At a total cost of more than a trillion dollars, the F-35 Joint Strike Fighter is the most expensive weapons program in history. The U.S. Air Force, Navy and Marine Corps — not to mention the air forces and navies of more than a dozen U.S. allies — are counting on the Lockheed Martin plane to replace aircraft currently in service and take over a number of missions to include close air support and air superiority. The plane is supposed to be able to do it all. But last week, as David Axe reported in War Is Boring, a leaked report from a test pilot who recently flew an F-35 against an F-16 – a plane that first saw service in the 70s – in a series of mock aerial engagements called the JSF an inferior dogfighter.  

According to the pilot’s report, among several other shortcomings, the F-35:

… can’t turn or climb fast enough to hit an enemy plane during a dogfight or to dodge the enemy’s own gunfire ...

So, Axe concludes:

within a few decades, American and allied aviators will fly into battle in an inferior fighter — one that could get them killed … and cost the United States control of the air.

The plane’s defenders were quick with a rebuttal, as Christian Davenport reported in the Washington Post:

… after years of media beating up the most expensive weapons program in the history of the U.S. military, the Pentagon’s joint program office and Lockheed Martin, the prime contractor, have well-oiled media response teams that are quick to rush to the plane’s defense. And they wasted no time as the War is Boring report gained traction in military circles.

Pentagon officials pointed out, in an e-mail defense of the plane, that:

… the particular plane the test pilot flew did not have its special stealth coating, a Harry Potter-like “invisible cloak” that renders it invisible to radar. It was also lacking the sensors that allow “the F-35 to see its enemy long before it knows the F-35 is in the area,”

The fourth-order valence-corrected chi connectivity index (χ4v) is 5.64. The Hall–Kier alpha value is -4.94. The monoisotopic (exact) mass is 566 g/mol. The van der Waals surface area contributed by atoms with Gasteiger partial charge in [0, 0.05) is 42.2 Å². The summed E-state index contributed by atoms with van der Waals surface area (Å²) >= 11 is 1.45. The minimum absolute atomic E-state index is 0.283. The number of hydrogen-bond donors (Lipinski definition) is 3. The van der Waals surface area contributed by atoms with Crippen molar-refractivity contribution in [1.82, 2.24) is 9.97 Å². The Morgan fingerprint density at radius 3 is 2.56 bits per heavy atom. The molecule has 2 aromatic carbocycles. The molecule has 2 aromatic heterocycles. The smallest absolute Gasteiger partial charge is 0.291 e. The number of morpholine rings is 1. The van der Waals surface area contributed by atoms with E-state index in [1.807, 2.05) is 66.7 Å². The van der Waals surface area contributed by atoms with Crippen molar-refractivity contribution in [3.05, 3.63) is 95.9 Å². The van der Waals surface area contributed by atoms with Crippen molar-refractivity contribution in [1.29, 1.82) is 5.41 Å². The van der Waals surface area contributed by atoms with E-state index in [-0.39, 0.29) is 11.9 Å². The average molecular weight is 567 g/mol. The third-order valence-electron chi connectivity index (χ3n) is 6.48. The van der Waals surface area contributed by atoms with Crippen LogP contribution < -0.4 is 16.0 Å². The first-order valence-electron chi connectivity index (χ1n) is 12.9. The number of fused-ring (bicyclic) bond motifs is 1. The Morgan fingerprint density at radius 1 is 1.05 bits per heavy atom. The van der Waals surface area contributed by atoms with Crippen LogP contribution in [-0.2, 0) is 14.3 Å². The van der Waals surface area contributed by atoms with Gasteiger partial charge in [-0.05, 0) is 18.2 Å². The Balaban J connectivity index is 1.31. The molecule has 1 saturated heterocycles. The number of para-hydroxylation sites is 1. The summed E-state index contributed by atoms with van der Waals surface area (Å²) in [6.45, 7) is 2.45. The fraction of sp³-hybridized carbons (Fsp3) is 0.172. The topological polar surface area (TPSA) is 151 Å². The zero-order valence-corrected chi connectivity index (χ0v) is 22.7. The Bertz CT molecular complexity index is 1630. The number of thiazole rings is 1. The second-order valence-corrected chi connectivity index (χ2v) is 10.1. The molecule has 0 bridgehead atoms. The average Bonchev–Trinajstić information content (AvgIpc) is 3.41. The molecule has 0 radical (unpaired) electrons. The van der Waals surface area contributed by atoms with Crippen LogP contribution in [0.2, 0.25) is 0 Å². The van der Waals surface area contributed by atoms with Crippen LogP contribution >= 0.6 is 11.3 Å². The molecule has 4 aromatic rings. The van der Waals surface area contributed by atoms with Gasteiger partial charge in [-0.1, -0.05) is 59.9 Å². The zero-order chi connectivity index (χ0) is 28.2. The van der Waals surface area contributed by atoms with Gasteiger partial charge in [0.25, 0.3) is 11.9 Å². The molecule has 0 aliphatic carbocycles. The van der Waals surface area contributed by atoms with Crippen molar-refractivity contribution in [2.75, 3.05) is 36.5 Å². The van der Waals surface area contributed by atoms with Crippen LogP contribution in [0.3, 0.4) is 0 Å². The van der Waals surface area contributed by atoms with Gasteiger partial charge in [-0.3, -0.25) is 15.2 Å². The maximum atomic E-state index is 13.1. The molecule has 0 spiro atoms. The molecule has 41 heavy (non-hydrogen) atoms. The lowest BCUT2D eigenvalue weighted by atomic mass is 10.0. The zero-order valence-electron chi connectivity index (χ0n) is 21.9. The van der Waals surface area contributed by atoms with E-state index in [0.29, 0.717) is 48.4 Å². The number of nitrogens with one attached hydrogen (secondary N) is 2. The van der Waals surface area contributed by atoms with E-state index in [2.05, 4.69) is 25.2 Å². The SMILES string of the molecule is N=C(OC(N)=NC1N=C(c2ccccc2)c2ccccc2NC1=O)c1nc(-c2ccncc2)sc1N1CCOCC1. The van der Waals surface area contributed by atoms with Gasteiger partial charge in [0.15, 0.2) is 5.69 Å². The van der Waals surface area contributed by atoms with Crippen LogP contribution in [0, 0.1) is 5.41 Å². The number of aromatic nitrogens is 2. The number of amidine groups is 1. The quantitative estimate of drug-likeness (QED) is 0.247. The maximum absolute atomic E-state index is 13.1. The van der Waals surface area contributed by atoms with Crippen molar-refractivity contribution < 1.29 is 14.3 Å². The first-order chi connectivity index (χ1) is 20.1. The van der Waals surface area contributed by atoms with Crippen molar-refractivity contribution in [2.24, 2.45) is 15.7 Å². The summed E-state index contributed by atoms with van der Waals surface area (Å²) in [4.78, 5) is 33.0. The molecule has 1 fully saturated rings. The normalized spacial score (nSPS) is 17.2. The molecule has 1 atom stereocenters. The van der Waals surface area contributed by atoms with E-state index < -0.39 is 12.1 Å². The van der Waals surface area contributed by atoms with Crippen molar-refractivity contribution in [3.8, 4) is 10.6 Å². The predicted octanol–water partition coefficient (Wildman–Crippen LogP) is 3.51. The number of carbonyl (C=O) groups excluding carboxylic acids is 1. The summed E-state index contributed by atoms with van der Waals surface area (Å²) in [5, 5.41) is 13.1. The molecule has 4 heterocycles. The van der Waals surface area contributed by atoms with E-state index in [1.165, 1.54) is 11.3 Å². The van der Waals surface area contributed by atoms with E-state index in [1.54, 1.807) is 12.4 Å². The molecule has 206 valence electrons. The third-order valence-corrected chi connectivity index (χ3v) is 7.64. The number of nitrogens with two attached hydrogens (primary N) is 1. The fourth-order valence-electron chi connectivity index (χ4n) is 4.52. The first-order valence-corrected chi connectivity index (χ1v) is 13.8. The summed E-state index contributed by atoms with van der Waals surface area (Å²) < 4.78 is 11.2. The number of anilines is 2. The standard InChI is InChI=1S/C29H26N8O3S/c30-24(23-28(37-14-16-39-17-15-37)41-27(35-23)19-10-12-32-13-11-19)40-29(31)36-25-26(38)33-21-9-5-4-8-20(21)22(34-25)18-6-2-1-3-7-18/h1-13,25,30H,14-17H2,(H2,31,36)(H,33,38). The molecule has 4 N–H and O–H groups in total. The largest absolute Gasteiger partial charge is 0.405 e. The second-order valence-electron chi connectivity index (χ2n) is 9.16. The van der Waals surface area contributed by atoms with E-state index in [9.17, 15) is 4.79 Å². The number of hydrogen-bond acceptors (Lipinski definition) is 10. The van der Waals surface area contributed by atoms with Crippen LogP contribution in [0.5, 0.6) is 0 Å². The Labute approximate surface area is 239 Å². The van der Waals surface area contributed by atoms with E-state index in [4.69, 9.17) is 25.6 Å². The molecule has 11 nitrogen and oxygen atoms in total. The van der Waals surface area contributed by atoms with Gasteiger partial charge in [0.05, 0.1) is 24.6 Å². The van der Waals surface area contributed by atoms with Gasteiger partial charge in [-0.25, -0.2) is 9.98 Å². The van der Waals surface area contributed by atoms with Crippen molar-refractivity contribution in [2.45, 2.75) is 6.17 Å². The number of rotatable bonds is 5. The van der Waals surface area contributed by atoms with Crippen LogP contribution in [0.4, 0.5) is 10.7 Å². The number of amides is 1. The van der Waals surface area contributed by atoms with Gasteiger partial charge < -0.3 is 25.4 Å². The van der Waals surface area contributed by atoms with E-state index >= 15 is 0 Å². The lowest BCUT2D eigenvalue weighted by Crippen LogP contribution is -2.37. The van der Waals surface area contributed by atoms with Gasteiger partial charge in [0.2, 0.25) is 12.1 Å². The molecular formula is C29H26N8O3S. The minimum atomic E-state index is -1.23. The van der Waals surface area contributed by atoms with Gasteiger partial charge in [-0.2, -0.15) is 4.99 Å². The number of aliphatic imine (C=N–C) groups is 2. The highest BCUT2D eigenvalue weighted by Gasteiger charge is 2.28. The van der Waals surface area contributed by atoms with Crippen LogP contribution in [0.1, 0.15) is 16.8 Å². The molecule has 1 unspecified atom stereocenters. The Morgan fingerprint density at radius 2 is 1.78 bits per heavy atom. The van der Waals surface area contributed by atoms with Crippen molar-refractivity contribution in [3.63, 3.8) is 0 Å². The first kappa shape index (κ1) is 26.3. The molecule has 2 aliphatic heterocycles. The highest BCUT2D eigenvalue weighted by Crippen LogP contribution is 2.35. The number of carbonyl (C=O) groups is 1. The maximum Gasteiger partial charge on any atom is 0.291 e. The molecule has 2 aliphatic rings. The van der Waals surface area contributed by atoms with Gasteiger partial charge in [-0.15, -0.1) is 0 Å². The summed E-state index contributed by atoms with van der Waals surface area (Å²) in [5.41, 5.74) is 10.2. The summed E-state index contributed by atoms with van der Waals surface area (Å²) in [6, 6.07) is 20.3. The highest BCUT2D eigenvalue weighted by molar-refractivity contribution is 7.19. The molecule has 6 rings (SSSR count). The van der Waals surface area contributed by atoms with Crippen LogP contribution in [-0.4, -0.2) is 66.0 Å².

F-35 defenders also pointed to the fact that:

Last month, the Marine Corps tested its version of the fighter on an amphibious assault ship and said that it performed flawlessly [and] The Marines are now on the verge of declaring it combat ready, a huge milestone that could come later this month.

And, also, that:

Maneuverability was never going to be the F-35’s main attribute, anyway. It was designed only to be “comparable to current tactical fighters in terms of maneuverability,” Air Force Maj. Gen. Jeffrey L. Harrigian said in the Pentagon’s statement. Its main advantage is its stealth, he said, the ability “to operate in threat environments where the F-16 could not survive.”

But, as Joseph Trevithick of War Is Boring, writes in a rebuttal, the F-35 was designed to win dogfights and this was a selling point with:

John Kent, a senior communications specialist with the Lockheed Martin Joint Strike Fighter Program, [writing] in the Spring 2003 edition of the Air Force’s Air & Space Power Journal [that]  the plane would be “a single-pilot, survivable, first-day-of-the-war combat fighter with a precision, all-weather strike capability that uses a wide variety of air-to-surface and air-to-air weapons—and that defends itself in a dogfight.”

Trevithick concludes, pointedly, that:

If the plane’s shape means an experienced pilot cannot win a one-on-one engagement at short range, the Pentagon should assume its enemies will do everything they can to exploit this weakness. Pilots cannot — and should not — put their faith in their opponents playing to the F-35’s strengths. Lockheed and the Pentagon both seem to be forgetting the basic military maxim that the enemy gets a vote. And they keep moving the performance goalposts to make the cumbersome F-35 look like a success, apparently assuming that there will never be a real aerial shooting war — and lots of destroyed JSFs and dead pilots—to reveal their obfuscation.